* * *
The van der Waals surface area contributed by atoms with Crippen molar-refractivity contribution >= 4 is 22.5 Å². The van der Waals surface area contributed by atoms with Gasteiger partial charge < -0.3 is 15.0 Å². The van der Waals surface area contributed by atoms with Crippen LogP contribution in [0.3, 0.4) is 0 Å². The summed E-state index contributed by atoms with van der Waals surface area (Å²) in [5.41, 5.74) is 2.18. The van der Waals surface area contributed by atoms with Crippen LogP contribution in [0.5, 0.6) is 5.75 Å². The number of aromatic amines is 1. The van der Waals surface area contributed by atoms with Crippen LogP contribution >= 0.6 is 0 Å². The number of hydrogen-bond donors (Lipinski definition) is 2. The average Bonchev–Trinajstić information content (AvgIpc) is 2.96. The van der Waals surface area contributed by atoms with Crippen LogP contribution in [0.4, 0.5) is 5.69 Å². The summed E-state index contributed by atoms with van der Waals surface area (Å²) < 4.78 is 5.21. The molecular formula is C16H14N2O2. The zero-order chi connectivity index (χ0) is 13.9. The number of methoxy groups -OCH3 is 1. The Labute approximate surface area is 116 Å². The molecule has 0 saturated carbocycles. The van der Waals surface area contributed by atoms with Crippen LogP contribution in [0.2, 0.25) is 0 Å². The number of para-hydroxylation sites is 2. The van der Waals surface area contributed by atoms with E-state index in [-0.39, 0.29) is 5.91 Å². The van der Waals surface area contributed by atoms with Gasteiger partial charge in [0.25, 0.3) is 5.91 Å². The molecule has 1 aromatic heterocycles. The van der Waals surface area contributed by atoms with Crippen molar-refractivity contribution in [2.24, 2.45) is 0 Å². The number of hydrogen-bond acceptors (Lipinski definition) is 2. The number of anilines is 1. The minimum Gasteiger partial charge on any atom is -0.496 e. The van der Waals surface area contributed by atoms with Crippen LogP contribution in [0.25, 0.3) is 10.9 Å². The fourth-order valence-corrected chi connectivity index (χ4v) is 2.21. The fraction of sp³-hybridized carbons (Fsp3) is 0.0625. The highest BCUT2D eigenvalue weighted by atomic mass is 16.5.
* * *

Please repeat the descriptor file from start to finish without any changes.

The van der Waals surface area contributed by atoms with Crippen molar-refractivity contribution >= 4 is 22.5 Å². The van der Waals surface area contributed by atoms with Gasteiger partial charge < -0.3 is 15.0 Å². The van der Waals surface area contributed by atoms with Crippen LogP contribution in [0.3, 0.4) is 0 Å². The summed E-state index contributed by atoms with van der Waals surface area (Å²) in [5.41, 5.74) is 2.18. The van der Waals surface area contributed by atoms with Crippen LogP contribution in [0.5, 0.6) is 5.75 Å². The number of aromatic amines is 1. The van der Waals surface area contributed by atoms with Crippen LogP contribution >= 0.6 is 0 Å². The number of hydrogen-bond donors (Lipinski definition) is 2. The average Bonchev–Trinajstić information content (AvgIpc) is 2.96. The van der Waals surface area contributed by atoms with Crippen LogP contribution in [0.4, 0.5) is 5.69 Å². The summed E-state index contributed by atoms with van der Waals surface area (Å²) < 4.78 is 5.21. The molecular formula is C16H14N2O2. The zero-order chi connectivity index (χ0) is 13.9. The number of methoxy groups -OCH3 is 1. The Labute approximate surface area is 116 Å². The molecule has 0 saturated carbocycles. The van der Waals surface area contributed by atoms with Crippen LogP contribution in [0.2, 0.25) is 0 Å². The number of para-hydroxylation sites is 2. The van der Waals surface area contributed by atoms with E-state index in [-0.39, 0.29) is 5.91 Å². The van der Waals surface area contributed by atoms with Gasteiger partial charge in [0.25, 0.3) is 5.91 Å². The molecule has 1 aromatic heterocycles. The van der Waals surface area contributed by atoms with Crippen molar-refractivity contribution in [2.24, 2.45) is 0 Å². The number of hydrogen-bond acceptors (Lipinski definition) is 2. The number of anilines is 1. The minimum Gasteiger partial charge on any atom is -0.496 e. The van der Waals surface area contributed by atoms with Crippen LogP contribution in [0.25, 0.3) is 10.9 Å². The fourth-order valence-corrected chi connectivity index (χ4v) is 2.21. The fraction of sp³-hybridized carbons (Fsp3) is 0.0625. The highest BCUT2D eigenvalue weighted by atomic mass is 16.5.